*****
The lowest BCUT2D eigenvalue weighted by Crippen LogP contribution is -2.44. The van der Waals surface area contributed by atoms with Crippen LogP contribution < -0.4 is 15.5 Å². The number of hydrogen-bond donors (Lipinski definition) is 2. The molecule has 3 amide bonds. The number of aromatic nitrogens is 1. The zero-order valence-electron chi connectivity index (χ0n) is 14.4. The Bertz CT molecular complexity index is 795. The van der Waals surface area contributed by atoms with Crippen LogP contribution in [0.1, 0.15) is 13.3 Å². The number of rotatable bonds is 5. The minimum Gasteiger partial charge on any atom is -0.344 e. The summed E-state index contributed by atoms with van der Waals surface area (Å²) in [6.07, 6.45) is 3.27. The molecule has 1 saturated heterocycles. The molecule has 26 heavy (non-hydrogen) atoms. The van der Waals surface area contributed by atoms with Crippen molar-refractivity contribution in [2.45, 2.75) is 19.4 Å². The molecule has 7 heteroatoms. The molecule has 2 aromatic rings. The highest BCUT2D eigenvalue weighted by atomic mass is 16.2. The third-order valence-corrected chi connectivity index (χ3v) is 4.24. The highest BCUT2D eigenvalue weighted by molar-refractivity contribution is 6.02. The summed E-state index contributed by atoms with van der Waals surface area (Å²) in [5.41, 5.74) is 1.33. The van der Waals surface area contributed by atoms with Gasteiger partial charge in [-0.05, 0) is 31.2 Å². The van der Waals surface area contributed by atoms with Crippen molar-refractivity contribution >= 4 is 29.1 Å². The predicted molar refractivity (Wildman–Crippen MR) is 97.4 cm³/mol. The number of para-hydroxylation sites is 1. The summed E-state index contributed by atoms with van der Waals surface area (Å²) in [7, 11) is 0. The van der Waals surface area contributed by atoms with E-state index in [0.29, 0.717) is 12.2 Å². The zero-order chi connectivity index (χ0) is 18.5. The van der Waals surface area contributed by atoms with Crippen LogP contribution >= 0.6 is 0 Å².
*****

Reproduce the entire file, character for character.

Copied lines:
The lowest BCUT2D eigenvalue weighted by Crippen LogP contribution is -2.44. The van der Waals surface area contributed by atoms with Crippen LogP contribution < -0.4 is 15.5 Å². The number of hydrogen-bond donors (Lipinski definition) is 2. The molecule has 3 amide bonds. The number of aromatic nitrogens is 1. The zero-order valence-electron chi connectivity index (χ0n) is 14.4. The Bertz CT molecular complexity index is 795. The van der Waals surface area contributed by atoms with Crippen LogP contribution in [0.1, 0.15) is 13.3 Å². The number of rotatable bonds is 5. The minimum Gasteiger partial charge on any atom is -0.344 e. The summed E-state index contributed by atoms with van der Waals surface area (Å²) in [6.07, 6.45) is 3.27. The molecule has 1 saturated heterocycles. The molecule has 26 heavy (non-hydrogen) atoms. The van der Waals surface area contributed by atoms with Crippen molar-refractivity contribution in [2.45, 2.75) is 19.4 Å². The molecule has 7 heteroatoms. The molecule has 2 aromatic rings. The highest BCUT2D eigenvalue weighted by atomic mass is 16.2. The third-order valence-corrected chi connectivity index (χ3v) is 4.24. The highest BCUT2D eigenvalue weighted by molar-refractivity contribution is 6.02. The summed E-state index contributed by atoms with van der Waals surface area (Å²) in [5.41, 5.74) is 1.33. The van der Waals surface area contributed by atoms with Gasteiger partial charge in [-0.05, 0) is 31.2 Å². The van der Waals surface area contributed by atoms with Crippen molar-refractivity contribution >= 4 is 29.1 Å². The predicted molar refractivity (Wildman–Crippen MR) is 97.4 cm³/mol. The number of para-hydroxylation sites is 1. The summed E-state index contributed by atoms with van der Waals surface area (Å²) in [7, 11) is 0. The van der Waals surface area contributed by atoms with E-state index in [0.29, 0.717) is 12.2 Å². The zero-order chi connectivity index (χ0) is 18.5. The van der Waals surface area contributed by atoms with Crippen LogP contribution >= 0.6 is 0 Å².